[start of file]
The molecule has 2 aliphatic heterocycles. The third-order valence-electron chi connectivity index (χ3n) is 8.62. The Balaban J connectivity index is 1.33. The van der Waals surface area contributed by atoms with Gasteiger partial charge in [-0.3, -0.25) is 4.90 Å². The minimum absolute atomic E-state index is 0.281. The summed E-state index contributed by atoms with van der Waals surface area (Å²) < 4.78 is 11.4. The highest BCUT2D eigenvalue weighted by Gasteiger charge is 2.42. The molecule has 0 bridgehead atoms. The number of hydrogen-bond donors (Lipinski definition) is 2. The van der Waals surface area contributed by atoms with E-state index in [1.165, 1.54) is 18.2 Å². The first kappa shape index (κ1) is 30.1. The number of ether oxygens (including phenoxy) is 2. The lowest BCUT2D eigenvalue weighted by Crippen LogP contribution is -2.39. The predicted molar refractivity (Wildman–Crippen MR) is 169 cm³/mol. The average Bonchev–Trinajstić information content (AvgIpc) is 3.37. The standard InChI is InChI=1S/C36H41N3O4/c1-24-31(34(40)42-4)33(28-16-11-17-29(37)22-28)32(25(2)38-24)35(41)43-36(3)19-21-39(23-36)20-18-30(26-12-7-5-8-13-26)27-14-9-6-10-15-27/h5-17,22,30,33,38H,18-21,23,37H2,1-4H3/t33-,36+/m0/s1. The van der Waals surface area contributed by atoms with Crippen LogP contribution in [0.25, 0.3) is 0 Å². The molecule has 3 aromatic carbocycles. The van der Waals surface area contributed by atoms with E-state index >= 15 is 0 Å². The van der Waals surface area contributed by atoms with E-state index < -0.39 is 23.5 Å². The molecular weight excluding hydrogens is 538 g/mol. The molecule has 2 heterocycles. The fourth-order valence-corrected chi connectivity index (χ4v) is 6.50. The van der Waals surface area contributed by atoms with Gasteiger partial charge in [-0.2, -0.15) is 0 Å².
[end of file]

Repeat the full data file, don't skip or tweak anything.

The molecule has 2 aliphatic heterocycles. The third-order valence-electron chi connectivity index (χ3n) is 8.62. The Balaban J connectivity index is 1.33. The van der Waals surface area contributed by atoms with Gasteiger partial charge in [-0.3, -0.25) is 4.90 Å². The minimum absolute atomic E-state index is 0.281. The summed E-state index contributed by atoms with van der Waals surface area (Å²) < 4.78 is 11.4. The highest BCUT2D eigenvalue weighted by Gasteiger charge is 2.42. The molecule has 0 bridgehead atoms. The number of hydrogen-bond donors (Lipinski definition) is 2. The van der Waals surface area contributed by atoms with E-state index in [1.165, 1.54) is 18.2 Å². The first kappa shape index (κ1) is 30.1. The number of ether oxygens (including phenoxy) is 2. The lowest BCUT2D eigenvalue weighted by Crippen LogP contribution is -2.39. The predicted molar refractivity (Wildman–Crippen MR) is 169 cm³/mol. The average Bonchev–Trinajstić information content (AvgIpc) is 3.37. The standard InChI is InChI=1S/C36H41N3O4/c1-24-31(34(40)42-4)33(28-16-11-17-29(37)22-28)32(25(2)38-24)35(41)43-36(3)19-21-39(23-36)20-18-30(26-12-7-5-8-13-26)27-14-9-6-10-15-27/h5-17,22,30,33,38H,18-21,23,37H2,1-4H3/t33-,36+/m0/s1. The van der Waals surface area contributed by atoms with Crippen LogP contribution in [0.25, 0.3) is 0 Å². The molecule has 3 aromatic carbocycles. The van der Waals surface area contributed by atoms with E-state index >= 15 is 0 Å². The van der Waals surface area contributed by atoms with E-state index < -0.39 is 23.5 Å². The molecular weight excluding hydrogens is 538 g/mol. The molecule has 2 heterocycles. The fourth-order valence-corrected chi connectivity index (χ4v) is 6.50. The van der Waals surface area contributed by atoms with Gasteiger partial charge in [-0.2, -0.15) is 0 Å².